7. Credit card: with iBeacon and my phone in my pocket I only need to wave a watch at a pay station…
  8. Heart attack warning: need I say more?
  9. Glucose monitor
  10. 911 emergency beacon with vital stats at the ready when the paramedics show up (if not already there via a phone upload)
  11. Bonus app: Flappy Third. An iPhone game in which a poorly rendered 2D style bird has a broken wing. By flapping your iWatch enabled arm up and down you can help the injured bird fly and avoid pipes. Insanely difficult to play and you look creepy playing it in an airport.

Published by

Carl Schlachte

Carl is a serial entrepreneur, having been Chairman and CEO of multiple public and private companies. He is currently CEO of Ventiva, a private thermal management company, as well as Chairman of Immersion (Nasdaq: IMMR ) and a director at Peregrine Semiconductor (Nasdaq: PSMI). You can follow Carl on Twitter at carlsuqupro.

23 thoughts on “iWatch: It’s About The Ecosystem”

  1. This doesn’t sound very sexy, but one problem I would look forward to Apple solving, if this is to be a real device, is how well the iWatch deals with being sweated upon. A lot of people have highly corrosive secretions. Some guitar players can’t get a set of strings to last one gig. A lot of high end watch wearers don’t wear the same watch exclusively. If this is to be a day in/day out device, this will be a problem for many.


  2. I think the whole smart watch idea is like the Segway: a concept in search of a need. We know how that worked out for the Segway.

    1. Yeah, the Segway flopped because it was never able to attract app developers to its platform and Apple has historically shown the same inability, right?

    2. The Segway is a one-purpose product while the iWatch is a hardware platform able to hold many different apps. These are two completely different beasts.

      1. “The Segway is a one-purpose product while the iWatch is a hardware platform able to hold many different apps.”

        There you go again writing as though the iWatch exists and you know exactly what it is.

        conjecture: the formation or expression of an opinion or theory without sufficient evidence for proof.

    3. One of the main reasons why the Seqway failed was because main states & municipalities regulators would not license them for roads nor allow them on sidewalks. As Carl points out, Apple will try to stay away from anything that needs regulatory approval.

      1. If the regulators banned the Segway they were saying “This is too dangerous and we don’t need it.” In the case of the smart watch, I don’t think anybody will say they don’t need it; it will simply be ignored for lack of interest.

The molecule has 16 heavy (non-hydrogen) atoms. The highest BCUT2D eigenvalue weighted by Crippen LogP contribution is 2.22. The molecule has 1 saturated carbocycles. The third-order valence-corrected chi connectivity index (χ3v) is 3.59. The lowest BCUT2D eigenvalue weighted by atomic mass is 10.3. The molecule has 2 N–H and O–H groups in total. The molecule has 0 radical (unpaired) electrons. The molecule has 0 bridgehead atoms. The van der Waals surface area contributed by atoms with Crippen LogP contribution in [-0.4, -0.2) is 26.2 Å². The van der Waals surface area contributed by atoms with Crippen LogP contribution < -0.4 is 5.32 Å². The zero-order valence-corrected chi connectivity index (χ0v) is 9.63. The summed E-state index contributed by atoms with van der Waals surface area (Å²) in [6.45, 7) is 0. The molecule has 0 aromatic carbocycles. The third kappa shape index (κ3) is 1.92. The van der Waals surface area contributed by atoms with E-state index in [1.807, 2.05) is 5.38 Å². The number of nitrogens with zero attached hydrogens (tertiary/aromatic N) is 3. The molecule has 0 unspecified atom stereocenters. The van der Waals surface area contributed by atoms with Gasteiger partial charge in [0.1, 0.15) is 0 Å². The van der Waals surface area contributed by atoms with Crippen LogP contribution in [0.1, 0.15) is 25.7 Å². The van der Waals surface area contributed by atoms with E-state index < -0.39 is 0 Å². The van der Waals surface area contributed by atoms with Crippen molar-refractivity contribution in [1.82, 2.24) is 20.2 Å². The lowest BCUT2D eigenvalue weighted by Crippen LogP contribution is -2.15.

1. A lack of interest? A lot of people said that about the iPhone, and then the iPad. Success isn’t in the ‘what’, it’s in the ‘how’.

  3. I think the iWatch is the ideal device to leverage iBeacon micro-location at home because unlike a smartphone, a watch can follow you everywhere every time.

    Apple may build a home automation ecosystem through the MFi Program, in which case Google’s Nest acquisition would quickly become quite old-fashioned 🙂

  4. My top three:

    * mobile payments

    * identity authentication — kill the password!

    * contextual/predictive interface — basically like Google Now

    After playing with my Pebble for a couple weeks, I’m starting to doubt the need for third-party iWatch apps. In order to get a good look at the screen, you really have to hold up your elbow awkwardly and uncomfortably high. While smartwatches are great for glancing at notifications, fiddling with a smartwatch longer than 3 seconds at a time is just a bad experience.

    Thinking practically, any data input into the iWatch will need to be minimal or passive. All of the magic will happen on iDevices. I totally agree with you — the iWatch will be about the ecosystem, not the iWatch itself.

  5. You know, in certain circumstances, the iWatch could receive network / internet data without an iPhone, so long as iBeacons were implemented in fixtures in a store. You see, Bluetooth (upon which iBeacon is but one protocol) has a networking protocol known as PAN (Personal Area Network). If a store, then, has Wifi routers and iBeacons, one could use an iWatch without the need/requirement of an iPhone. Besides, there will be many uses for the iWatch as mentioned, dealing with medical, athletic, and entertainment use cases, where a full network may or may not be required.

    So, mark my words, the iWatch, although it would will be best served paired with an iPhone (to access many more features and premium features at that) will be very useful on its own. Samsung and the other manufacturers did not give this route much thought, but Apple will.

      1. I’m not certain, but I’d place my bets on Apple. Samsung made this tethered smart watch that is not catching on, so there’s one indication. The other indication that Apple can pull it off is that they are gaining a presence in places where public Bluetooth/Wifi access for an iWatch would be necessary. For example, many stores have adopted iPads as point of sale systems, which means they would provide at least one iBeacon with the iPad, and this points towards having iWatches useful as a payment system, as well. This could help to make the iWatch work autonomously.

        Insider information? Well, I’ve worked in the embedded systems industry for over a decade, and I have some insight into how communications, sensors, and embedded systems work best. Couple this with how Apple typically works (the walled garden and all) and one can come up with good guesses. If memory serves me correctly, too, Apple has not exactly messed up in recent years when pushing out new product categories…..

  6. There are some news about Elon Musk met with Apple, what make me think about a feature to use the iwatch as a car key. You are going to be able to lock/unlock your car and even start it as long as you are wearing your iwatch.